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By John McMullen, NFL Editor - Archive - Email
Potential second-day steals
Eddie Lacy Thursday marked the first time since 1963 that a running back was not taken in the first round.
New York, NY (Sports Network) - From the beginning, the narrative of the 2013 NFL Draft has focused on its depth of prospects.

It wasn't going to wow you at the top according to most scouts, but the second day was going to be big because a group of players starting from about No. 20 overall and ranging all the way into the third round had similar grades.

In the end, only 32 players were going to be smiling Thursday night. A far bigger number was going to feel like you kicked their dogs, something very relatable after spending a very long day at Radio City Music Hall and catching the last train home from Penn Station.

But, life is what you make out of it and a number of those same players will use the snub, put a chip on their shoulders and try to prove their detractors wrong. Others will head in the opposite direction, however, and one night of rejection could morph into bitterness and a bad attitude moving forward.

The human psyche can't be defined by 40-yard dashes or lifting 225 pounds, and that's what makes this process so hard.

Jacksonville is scheduled to pick first on Friday, a nice position to be in. When teams have the night to think about a potential player they might covet, history says they start to get antsy and think about trading up.

Here are five players left on the board who could put the Jags, a team in need of assets, in the catbird seat:

Geno Smith, QB, West Virginia - One of the knocks on Smith was his rabbit ears, the thought he heard criticism and let it get to him far too often. That's why it was so alarming when he told ESPN's Suzy Kolber that he won't be back on Friday after watching the entire first round from the Green Room. It shows immaturity and the inability to persevere in bad times, something scouts tend to take very seriously. That said, Smith was once thought of as a possible No. 1 overall pick, so it's hard to say there is not value there today.

Matt Barkley, QB, Southern California - A lot of us have felt Barkley was the most NFL-ready quarterback throughout this process, but a perceived lack of arm strength sent what was once a top-five prospect tumbling. To me, anticipation and accuracy are a lot more important in today's NFL than being able to throw the ball 70 yards down the field. Barkley remains a better prospect than the only quarterback taken in Thursday's first round -- Florida State's E.J. Manuel.

Eddie Lacy, RB, Alabama - Thursday marked the first time since 1963 that a running back was not taken in the first round, which tells you just how much the position has been downgraded in today's pass-happy NFL. Lacy is a better player than about 10 or so of the prospects picked on Thursday and is the type of bell-cow back teams used to salivate over.

Barrett Jones, OC, Alabama - Yeah, Alabama could and perhaps should have had five first-round picks, which tells you all you need to know about the juggernaut Nick Saban has created in Tuscaloosa. The versatile Jones played at an All-American level at center, guard and tackle at Alabama and is a can't- miss 10-year starter as an interior lineman on the pro level.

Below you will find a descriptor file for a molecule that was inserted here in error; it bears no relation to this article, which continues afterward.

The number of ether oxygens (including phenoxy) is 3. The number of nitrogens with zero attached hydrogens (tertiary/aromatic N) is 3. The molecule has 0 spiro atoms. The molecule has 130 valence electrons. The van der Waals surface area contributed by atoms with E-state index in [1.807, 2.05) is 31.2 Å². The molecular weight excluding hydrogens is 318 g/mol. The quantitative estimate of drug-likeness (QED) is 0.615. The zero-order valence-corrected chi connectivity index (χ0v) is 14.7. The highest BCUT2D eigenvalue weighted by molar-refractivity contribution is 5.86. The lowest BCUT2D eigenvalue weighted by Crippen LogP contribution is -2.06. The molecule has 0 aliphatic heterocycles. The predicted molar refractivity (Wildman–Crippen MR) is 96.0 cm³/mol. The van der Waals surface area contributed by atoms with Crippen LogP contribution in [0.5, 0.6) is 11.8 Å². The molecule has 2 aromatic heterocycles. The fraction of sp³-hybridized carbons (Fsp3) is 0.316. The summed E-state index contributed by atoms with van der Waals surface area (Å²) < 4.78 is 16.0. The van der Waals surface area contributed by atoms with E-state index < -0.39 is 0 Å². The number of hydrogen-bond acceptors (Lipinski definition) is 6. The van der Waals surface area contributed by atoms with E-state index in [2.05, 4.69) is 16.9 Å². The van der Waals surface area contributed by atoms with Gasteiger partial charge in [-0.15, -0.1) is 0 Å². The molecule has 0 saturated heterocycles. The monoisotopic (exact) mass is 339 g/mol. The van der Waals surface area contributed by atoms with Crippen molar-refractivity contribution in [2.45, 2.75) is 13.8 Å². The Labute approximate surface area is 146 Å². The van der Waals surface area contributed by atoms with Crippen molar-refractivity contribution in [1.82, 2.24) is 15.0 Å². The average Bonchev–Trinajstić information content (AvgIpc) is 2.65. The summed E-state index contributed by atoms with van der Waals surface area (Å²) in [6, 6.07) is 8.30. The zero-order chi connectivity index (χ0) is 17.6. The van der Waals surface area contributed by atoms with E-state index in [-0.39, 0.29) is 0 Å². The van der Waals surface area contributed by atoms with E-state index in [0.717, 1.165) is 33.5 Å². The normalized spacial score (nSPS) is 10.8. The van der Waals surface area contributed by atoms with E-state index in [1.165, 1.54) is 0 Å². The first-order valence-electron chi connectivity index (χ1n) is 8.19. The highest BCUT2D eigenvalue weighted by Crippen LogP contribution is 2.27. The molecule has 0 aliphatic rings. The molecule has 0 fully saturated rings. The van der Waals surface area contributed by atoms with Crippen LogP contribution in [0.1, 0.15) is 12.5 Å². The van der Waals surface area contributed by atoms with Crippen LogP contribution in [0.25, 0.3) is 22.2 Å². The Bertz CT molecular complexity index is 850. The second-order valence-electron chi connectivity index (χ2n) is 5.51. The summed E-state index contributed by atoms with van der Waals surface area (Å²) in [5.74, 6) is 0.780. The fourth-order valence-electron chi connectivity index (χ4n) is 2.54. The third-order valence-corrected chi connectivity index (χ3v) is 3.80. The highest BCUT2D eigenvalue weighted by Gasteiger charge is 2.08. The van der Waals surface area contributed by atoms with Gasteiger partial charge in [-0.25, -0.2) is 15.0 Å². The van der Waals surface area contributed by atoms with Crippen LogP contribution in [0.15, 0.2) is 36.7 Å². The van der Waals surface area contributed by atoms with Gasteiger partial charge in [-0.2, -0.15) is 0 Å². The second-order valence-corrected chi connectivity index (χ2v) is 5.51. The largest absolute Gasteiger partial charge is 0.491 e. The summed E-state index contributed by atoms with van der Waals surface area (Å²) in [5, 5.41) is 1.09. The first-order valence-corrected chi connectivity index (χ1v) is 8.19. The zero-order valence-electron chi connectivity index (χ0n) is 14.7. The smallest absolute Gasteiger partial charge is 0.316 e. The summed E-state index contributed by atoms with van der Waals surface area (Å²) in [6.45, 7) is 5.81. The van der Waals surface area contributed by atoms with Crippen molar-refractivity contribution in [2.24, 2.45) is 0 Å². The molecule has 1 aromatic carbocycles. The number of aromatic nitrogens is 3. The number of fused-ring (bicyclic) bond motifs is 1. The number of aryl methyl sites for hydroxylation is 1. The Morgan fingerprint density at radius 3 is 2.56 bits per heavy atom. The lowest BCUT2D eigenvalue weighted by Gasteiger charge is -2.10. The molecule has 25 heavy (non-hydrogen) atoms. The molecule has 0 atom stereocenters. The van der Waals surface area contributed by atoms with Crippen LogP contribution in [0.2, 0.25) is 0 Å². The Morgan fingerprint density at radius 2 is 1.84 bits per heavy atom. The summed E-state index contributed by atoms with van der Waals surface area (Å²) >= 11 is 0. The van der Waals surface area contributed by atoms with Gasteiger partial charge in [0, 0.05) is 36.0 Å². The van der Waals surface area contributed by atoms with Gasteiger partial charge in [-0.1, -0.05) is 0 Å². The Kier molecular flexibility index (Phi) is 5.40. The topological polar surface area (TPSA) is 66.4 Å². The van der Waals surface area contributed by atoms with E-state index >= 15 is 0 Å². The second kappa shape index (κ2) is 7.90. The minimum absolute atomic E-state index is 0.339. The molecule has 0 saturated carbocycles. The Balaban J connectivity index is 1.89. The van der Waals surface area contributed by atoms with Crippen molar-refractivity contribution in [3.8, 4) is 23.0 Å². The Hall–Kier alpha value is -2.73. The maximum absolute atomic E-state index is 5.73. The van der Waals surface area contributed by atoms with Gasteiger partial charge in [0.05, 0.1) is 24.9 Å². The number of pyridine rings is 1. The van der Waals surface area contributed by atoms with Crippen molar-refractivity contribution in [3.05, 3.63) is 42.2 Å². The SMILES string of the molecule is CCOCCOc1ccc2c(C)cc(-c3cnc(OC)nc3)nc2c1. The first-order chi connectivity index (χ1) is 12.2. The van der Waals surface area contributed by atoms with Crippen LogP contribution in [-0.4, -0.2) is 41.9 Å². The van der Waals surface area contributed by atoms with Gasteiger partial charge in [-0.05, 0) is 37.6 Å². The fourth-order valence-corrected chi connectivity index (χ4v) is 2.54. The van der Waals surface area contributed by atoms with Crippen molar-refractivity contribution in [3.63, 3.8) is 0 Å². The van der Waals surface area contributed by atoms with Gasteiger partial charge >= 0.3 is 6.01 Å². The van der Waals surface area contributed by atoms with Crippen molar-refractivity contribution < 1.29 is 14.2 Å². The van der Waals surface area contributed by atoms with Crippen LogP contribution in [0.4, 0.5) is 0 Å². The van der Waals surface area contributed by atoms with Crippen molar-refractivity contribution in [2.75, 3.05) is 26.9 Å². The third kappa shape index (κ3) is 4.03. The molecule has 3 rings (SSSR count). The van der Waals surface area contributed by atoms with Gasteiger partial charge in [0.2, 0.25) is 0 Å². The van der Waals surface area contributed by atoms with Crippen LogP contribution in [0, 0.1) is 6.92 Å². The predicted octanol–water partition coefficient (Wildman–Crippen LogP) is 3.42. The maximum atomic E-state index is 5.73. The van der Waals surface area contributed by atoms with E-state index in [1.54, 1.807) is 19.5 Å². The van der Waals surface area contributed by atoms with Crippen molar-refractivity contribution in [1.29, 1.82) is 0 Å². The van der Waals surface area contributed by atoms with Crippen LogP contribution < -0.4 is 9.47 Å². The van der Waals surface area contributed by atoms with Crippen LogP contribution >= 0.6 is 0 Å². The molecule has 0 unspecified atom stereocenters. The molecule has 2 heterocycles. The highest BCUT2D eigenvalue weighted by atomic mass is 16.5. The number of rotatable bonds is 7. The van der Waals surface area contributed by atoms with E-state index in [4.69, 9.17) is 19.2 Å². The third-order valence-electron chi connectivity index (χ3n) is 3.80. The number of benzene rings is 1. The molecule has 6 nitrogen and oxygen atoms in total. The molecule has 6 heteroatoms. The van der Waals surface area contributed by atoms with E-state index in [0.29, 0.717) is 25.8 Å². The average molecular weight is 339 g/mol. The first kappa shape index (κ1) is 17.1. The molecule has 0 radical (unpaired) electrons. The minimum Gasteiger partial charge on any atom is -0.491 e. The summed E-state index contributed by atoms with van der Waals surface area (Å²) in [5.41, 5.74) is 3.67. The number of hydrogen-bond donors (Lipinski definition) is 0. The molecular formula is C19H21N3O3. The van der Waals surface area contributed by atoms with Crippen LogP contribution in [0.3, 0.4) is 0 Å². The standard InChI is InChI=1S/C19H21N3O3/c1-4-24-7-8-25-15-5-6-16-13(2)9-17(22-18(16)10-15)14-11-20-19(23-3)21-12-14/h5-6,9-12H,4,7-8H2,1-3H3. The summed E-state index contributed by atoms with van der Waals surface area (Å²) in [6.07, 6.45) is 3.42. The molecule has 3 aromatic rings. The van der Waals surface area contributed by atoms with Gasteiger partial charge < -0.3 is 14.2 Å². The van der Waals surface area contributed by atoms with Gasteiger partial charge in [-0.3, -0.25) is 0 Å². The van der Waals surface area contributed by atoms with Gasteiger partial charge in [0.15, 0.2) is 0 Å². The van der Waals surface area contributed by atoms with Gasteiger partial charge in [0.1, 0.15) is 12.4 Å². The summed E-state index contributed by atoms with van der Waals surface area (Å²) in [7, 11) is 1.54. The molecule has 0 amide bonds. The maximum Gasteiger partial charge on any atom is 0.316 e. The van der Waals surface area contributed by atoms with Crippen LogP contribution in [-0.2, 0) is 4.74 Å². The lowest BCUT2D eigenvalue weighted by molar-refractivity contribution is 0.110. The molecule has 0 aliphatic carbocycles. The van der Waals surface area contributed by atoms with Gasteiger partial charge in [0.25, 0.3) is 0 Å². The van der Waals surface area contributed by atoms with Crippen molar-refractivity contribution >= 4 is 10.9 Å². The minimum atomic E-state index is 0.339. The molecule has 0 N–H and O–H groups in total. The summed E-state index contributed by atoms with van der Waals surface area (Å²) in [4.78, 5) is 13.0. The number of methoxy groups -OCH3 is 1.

Mantei Te'o, MLB, Notre Dame - Let's not play the political correctness game and be honest, the "catfishing" scandal and rumors about Te'o's sexuality are the reason the Notre Dame star is still waiting to hear his name called. He was never going to be a top-10 pick as some surmised early in the process due to some athletic limitations, but Te'o put far too much good football on film to pretend he can't play at the next level.

DRAFT DIRT:

- Three offensive tackles -- Central Michigan's Eric Fisher, Luke Joeckel of Texas A&M and Lane Johnson of Oklahoma -- were selected in the top four picks Thursday. That marks the first time a trio of offensive tackles were selected among the first four picks in the modern era.

- Miami traded up to take defensive end Dion Jordan with the No. 3 overall pick, making him the first defensive player in Oregon history to be chosen in the top 10 of an NFL Draft.

- With his selection by the Chicago Bears with the No. 20 overall pick, Oregon offensive lineman Kyle Long joined a very exclusive NFL club. Long becomes the ninth son of a Pro Football Hall of Fame player/coach to be drafted into the league. Kyle follows his Hall of Fame father Howie, a defensive tackle with the Oakland Raiders. And Howie Long is the first Hall of Famer to have two sons chosen in the NFL Draft. Kyle's brother, Chris, was the No. 2 overall choice in the 2008 NFL Draft by the St. Louis Rams.

- With three consecutive Alabama players chosen in Round 1 of the 2013 NFL Draft, the Crimson Tide became the first college in the modern era to have three consecutive first-round picks in an NFL Draft. The New York Jets chose defensive back Dee Milliner with the No. 9 overall pick, followed by the Tennessee Titans' selection of guard Chance Warmack at No. 10 and the San Diego Chargers picking offensive tackle D.J. Fluker at No. 11.

- The SEC had 12 players drafted in Round 1, the most of any conference. Since the start of the century, the SEC leads all conferences with 540 total draft choices.

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